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    Re: Longitude by Sunrise example
    From: Gary LaPook
    Date: 2010 Feb 05, 15:24 -0800

    Zero altitude sights (Hs = 0) can work out well but the problem is that 
    you don't know if this sight is an accurate one or an inaccurate one due 
    to the vagaries of refraction that the observer won't know about. 
    Because of this you have to allow a larger uncertainty band around any 
    LOP taken this way. I have taken such observations in flight and they 
    work out well considering the lower accuracy inherent in flight 
    navigation and I have carried a table in my wallet for 30 years for this 
    purpose, it is posted here:
    
    http://www.fer3.com/arc/img/104652.ho%20table.jpg
    
    On my recent Atlantic crossing I took three zero altitude sights. The 
    semi-diameter of the sun was 16.1', parallax in altitude was .1'  and 
    standard refraction correction was 34' . The temperature for all the 
    sights was about 70 F but I do not know the actual atmosphere pressure. 
    So using the average pressure from the pilot chart of 1017.5 mb the 
    refraction correction for non-standard conditions is + 2.3'. So for the 
    upper limb observations this totals to a -47.7' for all of the 
    observations not including the dip correction .
    
    The first was sunrise on October 23, 2009 at 06:53:25 Z at GPS position 
    37 11.2 N, 9 32.1 W. Height of eye was 24 feet so dip was -4.7' so the 
    observed altitude (Ho) was -52.4'. Using the GPS position and then using 
    the navy website at:
    
    http://aa.usno.navy.mil/data/docs/celnavtable.php
    
    the computed altitude (Hc) was -52.3' resulting in an intercept of .1 NM 
    away. Not too bad.
    
    The second was at sunset the same day, October 23, 2009 at 17:49:58 Z at 
    GPS position 35 15.3 N, 8 43.4 W. The height of eye was the same so the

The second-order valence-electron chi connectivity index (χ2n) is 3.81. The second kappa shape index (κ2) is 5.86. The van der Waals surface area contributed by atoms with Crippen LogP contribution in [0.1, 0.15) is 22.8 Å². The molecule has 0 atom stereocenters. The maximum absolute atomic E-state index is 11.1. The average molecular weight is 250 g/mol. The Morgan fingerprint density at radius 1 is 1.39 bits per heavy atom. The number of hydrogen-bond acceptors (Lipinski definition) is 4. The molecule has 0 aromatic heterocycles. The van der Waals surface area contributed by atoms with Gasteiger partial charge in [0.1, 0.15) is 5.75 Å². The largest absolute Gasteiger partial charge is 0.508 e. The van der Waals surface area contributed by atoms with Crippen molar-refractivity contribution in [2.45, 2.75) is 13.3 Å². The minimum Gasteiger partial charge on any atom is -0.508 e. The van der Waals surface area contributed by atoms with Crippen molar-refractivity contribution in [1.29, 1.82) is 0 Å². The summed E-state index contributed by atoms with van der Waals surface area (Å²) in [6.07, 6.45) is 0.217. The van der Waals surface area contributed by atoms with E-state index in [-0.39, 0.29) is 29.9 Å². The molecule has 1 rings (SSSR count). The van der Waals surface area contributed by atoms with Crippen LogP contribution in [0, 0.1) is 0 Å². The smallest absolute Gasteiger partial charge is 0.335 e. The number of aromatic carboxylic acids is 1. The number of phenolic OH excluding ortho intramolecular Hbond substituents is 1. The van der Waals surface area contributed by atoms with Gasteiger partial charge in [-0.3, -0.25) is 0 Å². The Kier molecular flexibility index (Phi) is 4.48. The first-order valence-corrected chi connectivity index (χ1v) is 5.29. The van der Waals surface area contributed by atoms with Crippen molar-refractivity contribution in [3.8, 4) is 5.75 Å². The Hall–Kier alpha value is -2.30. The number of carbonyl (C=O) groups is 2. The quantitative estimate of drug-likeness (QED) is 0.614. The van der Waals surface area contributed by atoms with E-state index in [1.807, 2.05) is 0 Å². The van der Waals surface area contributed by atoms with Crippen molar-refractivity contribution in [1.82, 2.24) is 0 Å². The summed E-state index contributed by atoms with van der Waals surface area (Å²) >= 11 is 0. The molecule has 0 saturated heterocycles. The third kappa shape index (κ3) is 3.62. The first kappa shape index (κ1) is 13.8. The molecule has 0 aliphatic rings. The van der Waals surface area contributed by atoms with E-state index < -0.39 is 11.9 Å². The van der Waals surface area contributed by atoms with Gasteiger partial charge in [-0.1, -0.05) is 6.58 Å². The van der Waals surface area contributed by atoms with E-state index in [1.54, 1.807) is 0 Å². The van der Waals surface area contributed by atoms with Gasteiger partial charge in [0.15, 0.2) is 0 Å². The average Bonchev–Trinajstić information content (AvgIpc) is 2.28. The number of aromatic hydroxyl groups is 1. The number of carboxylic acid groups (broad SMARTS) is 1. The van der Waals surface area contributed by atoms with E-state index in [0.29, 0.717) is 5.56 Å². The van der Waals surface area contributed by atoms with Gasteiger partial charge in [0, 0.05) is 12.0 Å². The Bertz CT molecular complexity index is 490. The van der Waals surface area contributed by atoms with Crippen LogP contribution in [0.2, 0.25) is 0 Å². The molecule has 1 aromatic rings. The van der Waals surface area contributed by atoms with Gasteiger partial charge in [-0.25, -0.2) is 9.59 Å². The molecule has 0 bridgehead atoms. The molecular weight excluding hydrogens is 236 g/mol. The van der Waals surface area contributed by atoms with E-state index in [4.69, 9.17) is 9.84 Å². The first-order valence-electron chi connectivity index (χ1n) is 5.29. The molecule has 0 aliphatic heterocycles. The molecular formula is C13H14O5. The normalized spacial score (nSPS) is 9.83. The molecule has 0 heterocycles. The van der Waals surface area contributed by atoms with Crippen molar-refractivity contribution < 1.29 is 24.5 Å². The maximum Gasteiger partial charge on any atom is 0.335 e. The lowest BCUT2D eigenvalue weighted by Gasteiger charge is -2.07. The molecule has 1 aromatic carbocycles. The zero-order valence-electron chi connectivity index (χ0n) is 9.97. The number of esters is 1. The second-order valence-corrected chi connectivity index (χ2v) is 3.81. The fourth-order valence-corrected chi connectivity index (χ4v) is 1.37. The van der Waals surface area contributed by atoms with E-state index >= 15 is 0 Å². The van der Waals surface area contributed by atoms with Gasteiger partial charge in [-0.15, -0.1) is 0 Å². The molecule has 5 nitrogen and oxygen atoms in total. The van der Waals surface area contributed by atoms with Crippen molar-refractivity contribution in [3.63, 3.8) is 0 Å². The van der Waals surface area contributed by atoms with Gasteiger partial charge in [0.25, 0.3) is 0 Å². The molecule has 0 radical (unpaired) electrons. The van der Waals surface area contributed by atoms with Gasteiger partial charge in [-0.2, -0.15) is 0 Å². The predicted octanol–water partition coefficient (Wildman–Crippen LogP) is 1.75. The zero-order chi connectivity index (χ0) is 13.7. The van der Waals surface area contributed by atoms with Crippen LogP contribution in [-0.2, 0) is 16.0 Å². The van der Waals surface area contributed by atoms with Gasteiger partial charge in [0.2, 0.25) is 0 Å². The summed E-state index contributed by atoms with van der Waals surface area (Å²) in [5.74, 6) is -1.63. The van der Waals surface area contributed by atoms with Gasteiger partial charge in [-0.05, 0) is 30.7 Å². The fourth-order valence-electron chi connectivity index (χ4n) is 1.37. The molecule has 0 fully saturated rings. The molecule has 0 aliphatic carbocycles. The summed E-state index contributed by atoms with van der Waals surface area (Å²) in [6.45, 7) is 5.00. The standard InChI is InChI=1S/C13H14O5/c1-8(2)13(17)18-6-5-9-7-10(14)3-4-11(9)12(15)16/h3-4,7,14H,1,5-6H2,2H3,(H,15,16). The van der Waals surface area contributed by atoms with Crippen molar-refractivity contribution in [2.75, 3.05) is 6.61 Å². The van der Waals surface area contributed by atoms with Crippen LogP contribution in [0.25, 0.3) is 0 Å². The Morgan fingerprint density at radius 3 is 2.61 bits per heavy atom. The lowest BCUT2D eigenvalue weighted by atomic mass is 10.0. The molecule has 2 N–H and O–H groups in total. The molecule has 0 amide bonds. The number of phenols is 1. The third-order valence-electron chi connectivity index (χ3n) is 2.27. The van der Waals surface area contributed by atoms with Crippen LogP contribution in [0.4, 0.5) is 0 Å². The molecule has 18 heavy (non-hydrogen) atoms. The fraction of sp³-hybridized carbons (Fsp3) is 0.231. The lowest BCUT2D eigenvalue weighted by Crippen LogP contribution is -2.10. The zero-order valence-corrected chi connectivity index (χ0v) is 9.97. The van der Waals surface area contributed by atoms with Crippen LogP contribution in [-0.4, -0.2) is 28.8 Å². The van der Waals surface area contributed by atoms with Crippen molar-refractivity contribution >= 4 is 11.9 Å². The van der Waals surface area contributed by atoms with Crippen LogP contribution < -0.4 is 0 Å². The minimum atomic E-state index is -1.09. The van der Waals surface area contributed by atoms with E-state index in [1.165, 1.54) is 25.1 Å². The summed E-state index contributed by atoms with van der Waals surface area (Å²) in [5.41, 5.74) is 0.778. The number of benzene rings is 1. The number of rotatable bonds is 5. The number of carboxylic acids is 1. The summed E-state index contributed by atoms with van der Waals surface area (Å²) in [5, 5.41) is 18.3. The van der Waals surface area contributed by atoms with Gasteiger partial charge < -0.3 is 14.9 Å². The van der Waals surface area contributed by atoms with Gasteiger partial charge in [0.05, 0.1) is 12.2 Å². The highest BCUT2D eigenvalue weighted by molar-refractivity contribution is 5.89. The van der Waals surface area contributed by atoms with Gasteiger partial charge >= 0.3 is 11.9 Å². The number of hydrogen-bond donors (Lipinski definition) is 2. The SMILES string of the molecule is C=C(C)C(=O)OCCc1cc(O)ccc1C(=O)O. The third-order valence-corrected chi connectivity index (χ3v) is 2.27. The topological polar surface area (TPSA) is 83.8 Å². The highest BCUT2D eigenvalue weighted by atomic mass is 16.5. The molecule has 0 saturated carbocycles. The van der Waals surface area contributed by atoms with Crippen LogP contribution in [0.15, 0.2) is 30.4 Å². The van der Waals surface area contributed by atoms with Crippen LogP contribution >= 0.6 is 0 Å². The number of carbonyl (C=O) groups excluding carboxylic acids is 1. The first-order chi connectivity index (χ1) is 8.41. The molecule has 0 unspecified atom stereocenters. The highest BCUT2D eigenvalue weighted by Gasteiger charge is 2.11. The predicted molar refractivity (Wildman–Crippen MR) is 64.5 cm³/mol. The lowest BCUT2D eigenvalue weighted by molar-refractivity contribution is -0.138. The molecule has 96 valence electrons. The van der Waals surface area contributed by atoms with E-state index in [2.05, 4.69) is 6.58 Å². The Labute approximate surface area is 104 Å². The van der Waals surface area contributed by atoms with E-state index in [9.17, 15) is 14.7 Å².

Ho was also -52.4'. Hc was -50.6' resulting in an intercept of 1.8 NM away.
    
    The third was sunset on October 24, 2009 at 17:46:27 Z at GPS position 
    33 42.9 N, 7 34.6 W. Height of eye was 26 feet giving a dip of -4.9' 
    resulting in an Ho of -52.6'. Hc was -54.9' resulting in an intercept of 
    2.3 NM toward.
    
    These all provide useful LOPs  keeping in mind the larger band of 
    uncertainty.
    
    gl
    
    
    
    
    
    
    
    
    
    
    Greg Rudzinski wrote:
    >
    > Jeremy,
    >
    > I worked your upper and lower limb sunset examples using a palm 
    > program to derive a standard LOP azimuth and intercept with the given 
    > GPS position of 16°33'N 129°7'E as A.P.,Height of eye 100ft., Pressure 
    > /Temperature correction from A4 of +3'. No index error applied.
    >
    > Sun L.L. 18:58:16 ZT
    > Hs 0°0'
    > Azimuth 294.3°
    > Intercept 3.9' away
    >
    > Sun U.L. 19:00:48 ZT
    > Hs 0°0'
    > Azimuth 294.5°
    > Intercept 2.2' away
    >
    > This shows that your observations with the naked eye were very good. 
    > The sunset Longitude solution should work out if a precise table or 
    > program is used.
    >
    > GRudzinski
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